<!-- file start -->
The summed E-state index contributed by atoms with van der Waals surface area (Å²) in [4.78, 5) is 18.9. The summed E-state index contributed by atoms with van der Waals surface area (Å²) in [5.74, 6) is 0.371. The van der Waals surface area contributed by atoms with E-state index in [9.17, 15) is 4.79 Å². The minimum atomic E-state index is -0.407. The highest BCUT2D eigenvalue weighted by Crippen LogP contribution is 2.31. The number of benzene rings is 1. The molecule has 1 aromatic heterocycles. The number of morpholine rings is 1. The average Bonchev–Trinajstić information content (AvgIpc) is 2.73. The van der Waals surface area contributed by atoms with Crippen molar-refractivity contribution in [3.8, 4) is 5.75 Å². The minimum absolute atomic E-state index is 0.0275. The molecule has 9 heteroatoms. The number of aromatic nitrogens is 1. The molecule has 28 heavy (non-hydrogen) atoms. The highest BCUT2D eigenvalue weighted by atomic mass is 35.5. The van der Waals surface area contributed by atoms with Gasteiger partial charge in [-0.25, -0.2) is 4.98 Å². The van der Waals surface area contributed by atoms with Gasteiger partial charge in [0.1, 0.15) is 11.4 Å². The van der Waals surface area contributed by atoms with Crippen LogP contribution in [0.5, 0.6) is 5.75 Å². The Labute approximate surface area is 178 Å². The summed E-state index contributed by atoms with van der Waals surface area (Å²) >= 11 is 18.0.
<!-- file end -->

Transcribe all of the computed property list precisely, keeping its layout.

The summed E-state index contributed by atoms with van der Waals surface area (Å²) in [4.78, 5) is 18.9. The summed E-state index contributed by atoms with van der Waals surface area (Å²) in [5.74, 6) is 0.371. The van der Waals surface area contributed by atoms with E-state index in [9.17, 15) is 4.79 Å². The minimum atomic E-state index is -0.407. The highest BCUT2D eigenvalue weighted by Crippen LogP contribution is 2.31. The number of benzene rings is 1. The molecule has 1 aromatic heterocycles. The number of morpholine rings is 1. The average Bonchev–Trinajstić information content (AvgIpc) is 2.73. The van der Waals surface area contributed by atoms with Crippen molar-refractivity contribution in [3.8, 4) is 5.75 Å². The minimum absolute atomic E-state index is 0.0275. The molecule has 9 heteroatoms. The number of aromatic nitrogens is 1. The molecule has 28 heavy (non-hydrogen) atoms. The highest BCUT2D eigenvalue weighted by atomic mass is 35.5. The van der Waals surface area contributed by atoms with Gasteiger partial charge in [-0.25, -0.2) is 4.98 Å². The van der Waals surface area contributed by atoms with Gasteiger partial charge in [0.1, 0.15) is 11.4 Å². The van der Waals surface area contributed by atoms with Crippen LogP contribution in [0.5, 0.6) is 5.75 Å². The Labute approximate surface area is 178 Å². The summed E-state index contributed by atoms with van der Waals surface area (Å²) >= 11 is 18.0.